Death in the Barrio

 

A child’s grave at Corozal Silver Cemetery.

 

The death of my baby sister Lidia was the first death that I would personally witness and by that time in my life it would set a precedent. I would again encounter this issue with the death of a next door neighbor who all of us knew as Maye, a relative of our regular playmate Osiris, and it all occurred in that same building in which we lived.
I only bring up the death of this girl since she was only an adolescent when she passed away and I was struck by the sharp contrast between the way the issue of death was handled by my Westindian family and their friends and by my Spanish neighbors.

Indeed, it was a sorry enough affair for us kids to have witnessed the departing of my little sister. Tragically, we never received even a word of consolation throughout all that experience.

Without a thought, the morning following Lidia’s death we were left grieving as our parents left us standing on the sidewalk in front of our house like strangers, and drove off with the remains of the child in my fathers automobile.

The man we knew as “Mocho Hunt” served as the driver that fateful day. My mother got in the back seat of the car and my father handed her the small white casket which she rested on her lap. Those folks left us standing on the side walk in front of our home and departed without so much as an explanation to us as to where they were going and what they were going to do with that sweet little girl who had graced our home for so short a time.

“Let’s go! What are you waiting for?” my father barked at his friend rather uncouthly after taking his seat next to my mother in the back. The man glanced back at him in amazement, in shock, actually, aware that these two people, these parents, were sitting with a tiny casket in their midst and never deigned to even turn back to look at their small children standing there grieving all alone over the death of their sibling.

We had not taken part in any of the arrangements or were even allowed to insist that we, as kids, had the right to say farewell to our deceased baby sister. She, whom Providence had given us an opportunity to comfort and who, despite her delicate condition, had come to recognize us as her family, had been torn from us, robbing us of the right to grieve for her.

For the remainder of that day we were left alone to comfort each other inside that one-room that had become our prison and dungeon and it was an awful burden to be “private” about even something so human as grief for us kids. Retreating to my hideaway under the bed, I was alone and simply cried the sadness away.

As an older man and after so many years, years of being an adult survivor, I’d finally find comfort in my studies of Spiritualism, discovering an assurance that the place to which baby Lidia had gone for eternity was filled with many mothers and fathers who were ready to receive her and would remain her loving parents for all time.

Baby Lidia Reid would be one of our first victims of the Canal Zone system of Apartheid; a system into which our parents had been born and had learned the lack of “loving kindness.” They would spend their entire lives being cruel to themselves and their children and show contempt for human life as if it were the most normal thing to do.

At any rate, here in this Chronicle I’m forced to take up that divine right to judge the living and dead of my Silver People; a weighty responsibility to carry in life and yet see some freedom to reach the minds and ears of Justice in all the people of our universe.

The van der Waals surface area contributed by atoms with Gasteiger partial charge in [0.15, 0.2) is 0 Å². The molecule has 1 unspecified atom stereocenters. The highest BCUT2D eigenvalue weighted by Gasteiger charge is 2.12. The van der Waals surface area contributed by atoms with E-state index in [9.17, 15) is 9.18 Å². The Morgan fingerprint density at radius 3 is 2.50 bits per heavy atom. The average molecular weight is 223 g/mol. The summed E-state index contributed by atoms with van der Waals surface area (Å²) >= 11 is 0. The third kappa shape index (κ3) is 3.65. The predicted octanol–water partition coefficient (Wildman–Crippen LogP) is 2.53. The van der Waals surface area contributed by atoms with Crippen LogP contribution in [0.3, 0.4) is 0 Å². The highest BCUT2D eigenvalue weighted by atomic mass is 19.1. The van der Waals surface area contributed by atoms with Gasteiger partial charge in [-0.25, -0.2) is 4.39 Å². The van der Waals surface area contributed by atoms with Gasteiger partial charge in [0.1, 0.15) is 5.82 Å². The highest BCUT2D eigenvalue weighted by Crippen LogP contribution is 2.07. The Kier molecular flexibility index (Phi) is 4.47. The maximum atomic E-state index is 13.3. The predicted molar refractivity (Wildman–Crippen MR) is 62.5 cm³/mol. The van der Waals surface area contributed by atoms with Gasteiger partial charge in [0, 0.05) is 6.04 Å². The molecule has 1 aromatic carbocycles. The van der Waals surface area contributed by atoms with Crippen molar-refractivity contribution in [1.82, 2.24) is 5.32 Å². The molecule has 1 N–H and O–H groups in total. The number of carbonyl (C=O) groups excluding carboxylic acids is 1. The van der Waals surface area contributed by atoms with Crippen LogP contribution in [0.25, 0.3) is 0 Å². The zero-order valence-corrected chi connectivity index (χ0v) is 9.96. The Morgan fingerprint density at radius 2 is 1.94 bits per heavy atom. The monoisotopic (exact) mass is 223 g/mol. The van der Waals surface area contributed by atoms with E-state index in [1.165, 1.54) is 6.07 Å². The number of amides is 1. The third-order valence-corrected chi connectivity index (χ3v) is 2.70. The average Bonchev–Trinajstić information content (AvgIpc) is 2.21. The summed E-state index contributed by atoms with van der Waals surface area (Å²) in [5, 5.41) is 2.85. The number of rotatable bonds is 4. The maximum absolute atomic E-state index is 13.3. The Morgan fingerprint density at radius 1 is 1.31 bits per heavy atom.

I confess that it is an awful responsibility that I ask you the reader to share in judging these acts as jurors. In so doing, we would all assist healthy Justice and not judge blindfolded the living or dead for their deeds or misdeeds. The question remains elementary, “Did it all begin with a pair of Panamanian Westindian children?” Did the cruelty of the overwhelming economic and social burdens placed on the virtually uneducated descendants of the Silver Men of the Panama Canal Zone, begin the terrible tide of abuse as experienced by their most vulnerable members?

This is a particularly relevant question in light of all the recent heartbreaking acts on the part of fathers and mothers who, due to their overwhelming economic circumstances, have been driven to desperate and dreadful acts of violence toward their children.

We had not taken part in any of the arrangements or were even allowed to insist that we, as kids, had the right to say farewell to our deceased baby sister. She, whom Providence had given us an opportunity to comfort and who, despite her delicate condition, had come to recognize us as her family, had been torn from us, robbing us of the right to grieve for her.

This story continues.

2 responses to “Death in the Barrio

  1. Kyle and Svet Keeton

    Hey Roberto and lydia,

    Don’t take my silence as that I am not here and reading.

    The subject is a rough one for me because I have lost 3 out of 5 children in my life time. Either from death at birth to a suicide and then a car wreck – have taken my children.

    I would have given my life to have kept them but the good Lord saw things different. But I have two good kids and they have three grandkids. That is the Lords blessing also.

    I am here reading, just not as verbal on these subjects.

    Kyle

  2. Kyle,

    I realize this would be a very rough subject for many people. My original motive behind these articles was to memorialise my little sister who was really like an angel who came to visit us.

    Also, it’s evidence that there are many, many men out here who definitely have profound and loving feelings for our children and we grieve for them as much and sometimes more than their mothers.

    Thank you for sharing your memories with us.

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